A surviving spouse is eligible if they have not remarried, and the eligible veteran died during active duty service or as a result of a service-related disability.
Q: Is a VA loan better than a conventional mortgage?
In many cases, yes. VA guaranteed loans often offer a lower interest rate than conventional mortgages, they do not require monthly private mortgage insurance when borrowing more than 80% of a home’s value, and they can be easier to get approved for.
Q: How long does it take to get approved for a VA loan?
It varies depending on the current workload of your lender, but it is typically the same as for conventional mortgages – 3 weeks to 45 days.
VA mortgage loans allow you to refinance your home to take advantage of lower interest rates that can ultimately save you sizable sums of money in both the long-run and the short-run by lowering your monthly payment.
If you currently have a conventional loan, you can refinance into a VA loan if you are an eligible veteran or member of the armed services. Transferring from a conventional mortgage to a VA mortgage is known as a “Conventional to VA Refinance Loan” and is a very straightforward process.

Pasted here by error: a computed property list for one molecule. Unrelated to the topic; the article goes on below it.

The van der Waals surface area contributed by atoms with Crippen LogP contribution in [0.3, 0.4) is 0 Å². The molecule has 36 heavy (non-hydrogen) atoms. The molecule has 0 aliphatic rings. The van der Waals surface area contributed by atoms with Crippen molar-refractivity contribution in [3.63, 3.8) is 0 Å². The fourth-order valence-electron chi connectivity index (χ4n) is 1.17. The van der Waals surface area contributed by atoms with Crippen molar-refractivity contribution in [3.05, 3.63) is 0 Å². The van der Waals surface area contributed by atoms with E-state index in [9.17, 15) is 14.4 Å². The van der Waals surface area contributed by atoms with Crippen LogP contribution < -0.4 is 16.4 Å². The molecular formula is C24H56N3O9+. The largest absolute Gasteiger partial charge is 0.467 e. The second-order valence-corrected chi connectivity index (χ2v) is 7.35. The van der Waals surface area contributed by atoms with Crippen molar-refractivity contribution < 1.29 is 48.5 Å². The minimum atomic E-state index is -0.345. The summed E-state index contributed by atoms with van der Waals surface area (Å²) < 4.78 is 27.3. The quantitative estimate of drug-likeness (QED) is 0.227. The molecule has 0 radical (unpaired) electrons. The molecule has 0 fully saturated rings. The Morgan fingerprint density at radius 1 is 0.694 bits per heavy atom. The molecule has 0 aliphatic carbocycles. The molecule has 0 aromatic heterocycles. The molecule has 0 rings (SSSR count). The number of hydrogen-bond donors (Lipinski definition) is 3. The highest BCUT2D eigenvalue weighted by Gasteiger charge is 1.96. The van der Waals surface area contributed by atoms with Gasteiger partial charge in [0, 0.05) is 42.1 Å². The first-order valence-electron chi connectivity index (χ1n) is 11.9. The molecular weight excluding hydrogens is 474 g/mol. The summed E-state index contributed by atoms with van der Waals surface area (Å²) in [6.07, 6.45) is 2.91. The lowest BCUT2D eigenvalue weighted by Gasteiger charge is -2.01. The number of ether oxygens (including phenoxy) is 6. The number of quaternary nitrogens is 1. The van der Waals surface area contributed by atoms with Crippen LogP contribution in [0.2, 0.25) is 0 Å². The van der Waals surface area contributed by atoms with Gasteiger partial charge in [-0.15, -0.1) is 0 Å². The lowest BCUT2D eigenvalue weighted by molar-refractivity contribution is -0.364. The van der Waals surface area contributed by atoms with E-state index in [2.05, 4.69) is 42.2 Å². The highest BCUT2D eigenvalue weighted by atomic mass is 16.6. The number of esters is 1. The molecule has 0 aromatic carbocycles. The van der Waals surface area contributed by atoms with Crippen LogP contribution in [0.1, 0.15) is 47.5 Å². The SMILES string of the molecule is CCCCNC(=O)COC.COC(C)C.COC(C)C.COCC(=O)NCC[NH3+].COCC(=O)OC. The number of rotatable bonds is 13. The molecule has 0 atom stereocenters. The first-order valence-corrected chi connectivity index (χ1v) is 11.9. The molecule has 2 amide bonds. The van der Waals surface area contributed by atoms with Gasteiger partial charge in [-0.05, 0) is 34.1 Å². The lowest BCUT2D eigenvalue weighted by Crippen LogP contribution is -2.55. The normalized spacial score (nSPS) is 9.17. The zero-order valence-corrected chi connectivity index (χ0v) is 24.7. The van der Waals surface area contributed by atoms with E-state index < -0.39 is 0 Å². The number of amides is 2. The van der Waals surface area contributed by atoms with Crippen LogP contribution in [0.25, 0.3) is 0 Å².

The “Conventional to VA Refinance Loan” process is described in detail in our article Can I Qualify For A VA Refinance If I Currently Have A Conventional Loan?
A common question related to VA refinancing is whether or not you can get a refinance on a VA loan if you are currently upside down on your mortgage. The answer is…you can!
Just to be clear, being “upside down” on a mortgage is when you owe more on your mortgage than the current value of your home. This is a highly unfortunate situation that many American home owners are facing today.
In 2008 a law titled the “Veteran Benefits Improvement Act” was passed to assist veterans who were upside down on their mortgage. This law created the opportunity for eligible veterans to get a VA refinance and improve their financial circumstances.
The enhancements made to the VA home loan program are described in our article Can I Refinance My VA Loan If I Am Upside Down On My Mortgage?